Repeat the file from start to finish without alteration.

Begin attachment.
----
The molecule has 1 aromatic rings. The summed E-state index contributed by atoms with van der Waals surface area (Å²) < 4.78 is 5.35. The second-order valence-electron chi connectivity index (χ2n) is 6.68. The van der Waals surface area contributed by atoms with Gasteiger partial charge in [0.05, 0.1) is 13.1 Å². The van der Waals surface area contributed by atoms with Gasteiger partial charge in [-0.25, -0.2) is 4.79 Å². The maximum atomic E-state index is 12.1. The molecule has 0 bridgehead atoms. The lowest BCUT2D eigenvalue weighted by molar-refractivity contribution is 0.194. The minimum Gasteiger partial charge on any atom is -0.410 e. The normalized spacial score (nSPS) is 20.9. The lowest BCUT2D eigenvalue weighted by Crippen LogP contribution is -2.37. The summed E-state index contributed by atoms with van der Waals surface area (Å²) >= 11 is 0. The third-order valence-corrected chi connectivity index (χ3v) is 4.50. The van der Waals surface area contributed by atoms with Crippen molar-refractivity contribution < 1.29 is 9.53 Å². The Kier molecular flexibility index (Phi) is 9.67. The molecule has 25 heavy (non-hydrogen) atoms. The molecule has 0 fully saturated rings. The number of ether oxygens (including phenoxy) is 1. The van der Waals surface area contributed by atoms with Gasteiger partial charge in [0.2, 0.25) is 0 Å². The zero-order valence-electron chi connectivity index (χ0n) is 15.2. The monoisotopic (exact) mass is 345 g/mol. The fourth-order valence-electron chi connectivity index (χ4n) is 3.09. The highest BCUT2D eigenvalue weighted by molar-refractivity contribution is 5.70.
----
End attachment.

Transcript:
The molecule has 1 aromatic rings. The summed E-state index contributed by atoms with van der Waals surface area (Å²) < 4.78 is 5.35. The second-order valence-electron chi connectivity index (χ2n) is 6.68. The van der Waals surface area contributed by atoms with Gasteiger partial charge in [0.05, 0.1) is 13.1 Å². The van der Waals surface area contributed by atoms with Gasteiger partial charge in [-0.25, -0.2) is 4.79 Å². The maximum atomic E-state index is 12.1. The molecule has 0 bridgehead atoms. The lowest BCUT2D eigenvalue weighted by molar-refractivity contribution is 0.194. The minimum Gasteiger partial charge on any atom is -0.410 e. The normalized spacial score (nSPS) is 20.9. The lowest BCUT2D eigenvalue weighted by Crippen LogP contribution is -2.37. The summed E-state index contributed by atoms with van der Waals surface area (Å²) >= 11 is 0. The third-order valence-corrected chi connectivity index (χ3v) is 4.50. The van der Waals surface area contributed by atoms with Crippen molar-refractivity contribution < 1.29 is 9.53 Å². The Kier molecular flexibility index (Phi) is 9.67. The molecule has 25 heavy (non-hydrogen) atoms. The molecule has 0 fully saturated rings. The number of ether oxygens (including phenoxy) is 1. The van der Waals surface area contributed by atoms with Gasteiger partial charge in [0.2, 0.25) is 0 Å². The zero-order valence-electron chi connectivity index (χ0n) is 15.2. The monoisotopic (exact) mass is 345 g/mol. The fourth-order valence-electron chi connectivity index (χ4n) is 3.09. The highest BCUT2D eigenvalue weighted by molar-refractivity contribution is 5.70.